Neurodiversity, (referring to a variation in the human brain regarding sociability, learning, attention, and other mental functions) is now getting the attention it deserves from society. It is basically a state of mind in which people have neurological differences like dyslexia, ADHD, Autistic Spectrum, and others. Society is finally starting to accept it as a neurological difference rather than a disability and see neurodiverse people with a view point that brain differences are normal and not deficits.
Various business schools across the globe are taking initiatives in order to enroll people who think differently. Stephanie Webster, a neurodiverse entrepreneur dealing with attention deficit hyperactivity disorder quit her job because of the stigma around ADHD. She used to feel insecure around her colleagues just because she used to think differently.
Neurodivergent people usually want to work in their own way and don’t want to get chained to anything and that’s how Stephanie Webster’s entrepreneurial journey began. In order to expand her business, she applied to London Business School. At the London Business School, contrary to Webster’s expectations, she actually felt comfortable disclosing her ADHD after a talk with an alumnus of the school.
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How Business Schools are Handling Neurodiversity?
Different business schools have started identifying neurodiverse students as an asset to society as they may have a weakness but everyone has some strengths of their own as well and their thought process is their strength. Schools have started adapting the learning process for the students with the help of professionals. They have also started giving an extra time of 25 minutes to the students for their exams and there is also a grade revision method that can help them in upgrading their grades through sympathetic marking. Many universities have started accepting neurodiversity as new frontiers of inclusion believes Sionade Robinson.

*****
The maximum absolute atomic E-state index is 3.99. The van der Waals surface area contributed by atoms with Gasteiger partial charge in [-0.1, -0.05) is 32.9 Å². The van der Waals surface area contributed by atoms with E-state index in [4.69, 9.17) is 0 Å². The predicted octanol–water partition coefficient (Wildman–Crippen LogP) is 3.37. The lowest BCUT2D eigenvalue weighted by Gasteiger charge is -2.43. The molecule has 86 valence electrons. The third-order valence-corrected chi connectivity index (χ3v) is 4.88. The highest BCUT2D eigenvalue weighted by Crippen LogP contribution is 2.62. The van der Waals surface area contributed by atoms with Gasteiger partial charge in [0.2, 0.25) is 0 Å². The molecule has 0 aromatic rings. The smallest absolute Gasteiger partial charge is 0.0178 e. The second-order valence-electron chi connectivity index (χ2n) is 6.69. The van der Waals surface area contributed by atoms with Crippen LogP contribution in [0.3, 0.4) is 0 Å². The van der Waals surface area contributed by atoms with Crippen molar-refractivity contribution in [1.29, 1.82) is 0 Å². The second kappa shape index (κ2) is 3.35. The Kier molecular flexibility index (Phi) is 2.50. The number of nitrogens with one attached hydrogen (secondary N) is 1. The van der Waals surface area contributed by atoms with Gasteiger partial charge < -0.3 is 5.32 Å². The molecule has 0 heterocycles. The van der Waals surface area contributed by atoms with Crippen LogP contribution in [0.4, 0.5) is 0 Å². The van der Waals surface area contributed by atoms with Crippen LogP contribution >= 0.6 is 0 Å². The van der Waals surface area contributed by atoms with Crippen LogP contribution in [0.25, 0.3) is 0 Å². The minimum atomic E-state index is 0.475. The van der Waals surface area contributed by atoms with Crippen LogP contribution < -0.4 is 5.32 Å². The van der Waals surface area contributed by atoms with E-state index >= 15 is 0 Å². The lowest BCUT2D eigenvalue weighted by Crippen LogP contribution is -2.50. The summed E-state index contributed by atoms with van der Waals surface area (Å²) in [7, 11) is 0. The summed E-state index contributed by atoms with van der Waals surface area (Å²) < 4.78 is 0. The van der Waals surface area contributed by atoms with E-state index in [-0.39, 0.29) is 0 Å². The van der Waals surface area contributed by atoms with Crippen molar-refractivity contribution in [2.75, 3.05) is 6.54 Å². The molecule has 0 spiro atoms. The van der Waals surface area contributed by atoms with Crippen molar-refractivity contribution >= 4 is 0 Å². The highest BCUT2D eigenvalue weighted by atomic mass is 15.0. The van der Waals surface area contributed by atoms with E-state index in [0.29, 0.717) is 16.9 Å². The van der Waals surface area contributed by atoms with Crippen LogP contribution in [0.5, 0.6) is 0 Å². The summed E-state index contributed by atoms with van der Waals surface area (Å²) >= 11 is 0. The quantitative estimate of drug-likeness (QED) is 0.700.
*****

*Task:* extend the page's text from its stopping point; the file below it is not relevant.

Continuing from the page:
There is still a stigma around neurodiversity in many schools but as more people start disclosing their situation, it is getting a lot more normal than before. Almost 15% of the UK population is estimated to be neurodivergent but because of the stigma, there are lower rates of disclosure. In history, neurodiversity has always been considered negative and this is the reason for the stigma around it in many developed countries even today. Studies show that only 16% of autistic adults are employed in the UK. This shows that no matter how far we’ve come, there’s still a long way to go. EY, an accounting consultancy firm states that they find neurodiverse people excel in creativity, problem-solving and the company likes to recruit the untapped population as they believe their creativity can help to a great extent in solving customer problems. HEC Paris is also trying their best to make things as comfortable for all the students and as of now 1.7% of the students have disclosed a disability. They are making accommodations in their system to make things easy for neurodiverse students.
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Many officials state that the best solution for normalizing neurodiversity is to actually talk to them and understand what they feel and why they feel that. They only can give us the answers we seek by telling us how we can improve our system. Though big organizations and many business schools have started giving attention to this matter, there’s still a great deal to be done.